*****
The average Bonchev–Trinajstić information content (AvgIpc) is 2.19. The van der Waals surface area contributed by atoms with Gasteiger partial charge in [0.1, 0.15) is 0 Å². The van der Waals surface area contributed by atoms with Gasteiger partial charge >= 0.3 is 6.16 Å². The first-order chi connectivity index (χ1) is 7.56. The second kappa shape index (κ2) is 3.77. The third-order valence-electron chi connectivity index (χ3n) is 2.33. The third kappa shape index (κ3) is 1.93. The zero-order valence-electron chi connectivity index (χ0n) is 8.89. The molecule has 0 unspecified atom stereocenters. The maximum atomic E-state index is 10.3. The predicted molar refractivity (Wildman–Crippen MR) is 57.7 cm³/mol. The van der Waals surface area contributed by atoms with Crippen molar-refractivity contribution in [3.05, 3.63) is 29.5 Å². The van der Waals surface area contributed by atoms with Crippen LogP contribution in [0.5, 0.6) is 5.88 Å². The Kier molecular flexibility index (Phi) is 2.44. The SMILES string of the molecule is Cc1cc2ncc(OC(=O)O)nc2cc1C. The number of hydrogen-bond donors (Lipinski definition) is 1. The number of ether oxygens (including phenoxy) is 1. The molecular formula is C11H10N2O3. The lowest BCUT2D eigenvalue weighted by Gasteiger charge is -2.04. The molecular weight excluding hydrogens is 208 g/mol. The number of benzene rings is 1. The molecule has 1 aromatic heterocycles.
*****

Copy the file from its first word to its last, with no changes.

The average Bonchev–Trinajstić information content (AvgIpc) is 2.19. The van der Waals surface area contributed by atoms with Gasteiger partial charge in [0.1, 0.15) is 0 Å². The van der Waals surface area contributed by atoms with Gasteiger partial charge >= 0.3 is 6.16 Å². The first-order chi connectivity index (χ1) is 7.56. The second kappa shape index (κ2) is 3.77. The third-order valence-electron chi connectivity index (χ3n) is 2.33. The third kappa shape index (κ3) is 1.93. The zero-order valence-electron chi connectivity index (χ0n) is 8.89. The molecule has 0 unspecified atom stereocenters. The maximum atomic E-state index is 10.3. The predicted molar refractivity (Wildman–Crippen MR) is 57.7 cm³/mol. The van der Waals surface area contributed by atoms with Crippen molar-refractivity contribution in [3.05, 3.63) is 29.5 Å². The van der Waals surface area contributed by atoms with Crippen LogP contribution in [0.5, 0.6) is 5.88 Å². The Kier molecular flexibility index (Phi) is 2.44. The SMILES string of the molecule is Cc1cc2ncc(OC(=O)O)nc2cc1C. The number of hydrogen-bond donors (Lipinski definition) is 1. The number of ether oxygens (including phenoxy) is 1. The molecular formula is C11H10N2O3. The lowest BCUT2D eigenvalue weighted by Gasteiger charge is -2.04. The molecular weight excluding hydrogens is 208 g/mol. The number of benzene rings is 1. The molecule has 1 aromatic heterocycles.